Gladstone donor Carla O'Dell

Carla O’Dell, a member of Gladstone's President’s Council, shares her philanthropy story and approach. Photo courtesy of Carla O'Dell.


Carla O’Dell is a Gladstone Institutes donor and member of both the President’s Council and Gladstone Society. She is passionate about making the world a better place by supporting medical research and is a heartfelt ambassador for Gladstone. She recently chatted with a member of Gladstone’s Philanthropy team about her philanthropic journey and how she makes charitable giving decisions that reflect her values.

Based in Houston, Texas and rural Maine, O’Dell is a well-known knowledge management pioneer and co-founder of the American Productivity & Quality Center (APQC). A college party, family connections, and a curiosity for medical and science research led her to several chance meetings with Deepak Srivastava, MD, Gladstone’s president.

Through her relationship with Srivastava and Gladstone, O’Dell has deepened her understanding of biomedical research, helped advance the high-risk, high-reward research she cares about, and invested in the people and tools that are changing the future of medicine. Most of all, she is living her values and leaving a legacy far into the future.

Guiding Principles of Philanthropy

From her experience in investing, O’Dell realized she didn’t want to base her financial decisions on someone else’s priorities, donating to organizations led by people she didn’t know. This inspired her to develop what she calls her guiding principles of philanthropy.

  1. Passion
    “First, I invest in issues I care deeply about, that I find personally energizing and intellectually stimulating. I know these causes will make a difference; things like medical science, children’s relief, alleviating hunger insecurity, and combating climate change.”
  2. Viability
    “Second, I find institutions with the mission, people, infrastructure, and track record to take on huge issues.”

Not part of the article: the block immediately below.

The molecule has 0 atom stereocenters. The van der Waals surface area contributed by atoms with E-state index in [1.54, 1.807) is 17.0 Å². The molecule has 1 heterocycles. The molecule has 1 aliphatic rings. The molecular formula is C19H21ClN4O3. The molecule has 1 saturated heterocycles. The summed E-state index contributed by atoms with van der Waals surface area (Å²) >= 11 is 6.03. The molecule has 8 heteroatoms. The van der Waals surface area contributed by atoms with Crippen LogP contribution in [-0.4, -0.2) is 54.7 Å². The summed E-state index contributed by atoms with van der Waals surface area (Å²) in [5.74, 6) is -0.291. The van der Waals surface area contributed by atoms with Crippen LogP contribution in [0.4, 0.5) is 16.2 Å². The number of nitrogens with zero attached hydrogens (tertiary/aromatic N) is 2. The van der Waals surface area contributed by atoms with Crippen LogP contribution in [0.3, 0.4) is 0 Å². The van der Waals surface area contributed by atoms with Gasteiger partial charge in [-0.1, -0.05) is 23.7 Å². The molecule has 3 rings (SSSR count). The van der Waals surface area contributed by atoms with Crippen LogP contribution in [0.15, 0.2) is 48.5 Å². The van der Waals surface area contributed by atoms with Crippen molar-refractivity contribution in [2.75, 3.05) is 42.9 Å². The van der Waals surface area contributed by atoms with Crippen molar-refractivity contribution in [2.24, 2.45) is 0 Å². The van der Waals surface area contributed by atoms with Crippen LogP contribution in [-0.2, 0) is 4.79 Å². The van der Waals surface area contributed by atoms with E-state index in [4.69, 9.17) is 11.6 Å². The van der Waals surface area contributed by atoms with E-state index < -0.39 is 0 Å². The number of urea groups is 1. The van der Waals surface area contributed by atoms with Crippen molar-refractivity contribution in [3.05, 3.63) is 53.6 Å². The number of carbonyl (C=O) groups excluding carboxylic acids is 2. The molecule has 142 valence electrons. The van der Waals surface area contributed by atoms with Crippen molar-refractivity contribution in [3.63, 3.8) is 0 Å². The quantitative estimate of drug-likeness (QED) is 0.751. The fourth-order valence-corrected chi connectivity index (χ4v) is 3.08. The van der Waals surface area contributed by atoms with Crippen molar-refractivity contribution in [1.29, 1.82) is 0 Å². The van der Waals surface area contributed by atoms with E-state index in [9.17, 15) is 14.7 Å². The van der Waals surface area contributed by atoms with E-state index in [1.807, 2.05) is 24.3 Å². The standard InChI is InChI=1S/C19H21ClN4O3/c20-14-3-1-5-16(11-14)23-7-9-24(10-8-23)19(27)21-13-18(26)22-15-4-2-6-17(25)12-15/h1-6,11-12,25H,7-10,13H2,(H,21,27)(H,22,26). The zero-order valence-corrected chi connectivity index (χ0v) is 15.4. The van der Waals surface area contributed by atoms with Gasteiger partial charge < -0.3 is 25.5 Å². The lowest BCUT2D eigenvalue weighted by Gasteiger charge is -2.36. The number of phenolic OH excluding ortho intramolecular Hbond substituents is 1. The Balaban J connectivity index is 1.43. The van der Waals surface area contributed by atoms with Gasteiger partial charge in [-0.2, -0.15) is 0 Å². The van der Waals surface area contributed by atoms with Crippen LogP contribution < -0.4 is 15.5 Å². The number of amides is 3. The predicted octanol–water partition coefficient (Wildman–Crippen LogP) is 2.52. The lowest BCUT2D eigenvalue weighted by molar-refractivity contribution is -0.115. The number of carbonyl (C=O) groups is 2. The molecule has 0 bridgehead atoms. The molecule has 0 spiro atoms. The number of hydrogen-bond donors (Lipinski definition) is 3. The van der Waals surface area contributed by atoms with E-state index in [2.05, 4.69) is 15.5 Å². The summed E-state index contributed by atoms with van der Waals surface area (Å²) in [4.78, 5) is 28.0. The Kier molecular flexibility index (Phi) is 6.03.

3. Scale
    “Third, I pick organizations with a multiplier effect: if I give a dollar, they make it work like three dollars—and it benefits not only today’s problem, like hunger and food insecurity or disease, but lays the groundwork for a lasting solution.”
  4. Collaboration
    “Finally, I look for people and institutions with strong values and collaborative muscle. They need to play well with others.”

“With Gladstone, you never lose your investment,” adds O’Dell. “In fact you can’t lose. Even if a study itself does not win a Nobel Prize, you have helped advance knowledge and research that will lead to breakthroughs. And you have trained smart and collaborative young scientists who will carry that knowledge to the best institutions in the world.”

Leaving a Legacy

O’Dell values collaboration most of all. She noticed it right away during her first visit to Gladstone, and has been continually impressed with Gladstone’s network of partnerships with other biomedical and research institutions.

Through her gifts, no matter how big or small, she feels like a partner in the breakthroughs happening here. She’s kept informed of the research she cares about and the impact her gifts are making. Aligning herself with organizations that reflect her values is one of the ways she knows those values will live on long into the future.

In light of that, and her respect for the work Gladstone is doing, she made the decision to join the Gladstone Society by including Gladstone in her estate plan. While she finds it rewarding to invest in early-stage and high-risk research that isn’t supported by other types of funding, she also has confidence knowing that Gladstone will continue to multiply the gift in all kinds of ways.

To anyone considering a gift to Gladstone or thinking about becoming a partner through a planned gift, Carla says, “Do it, you’ll be so proud you did.”

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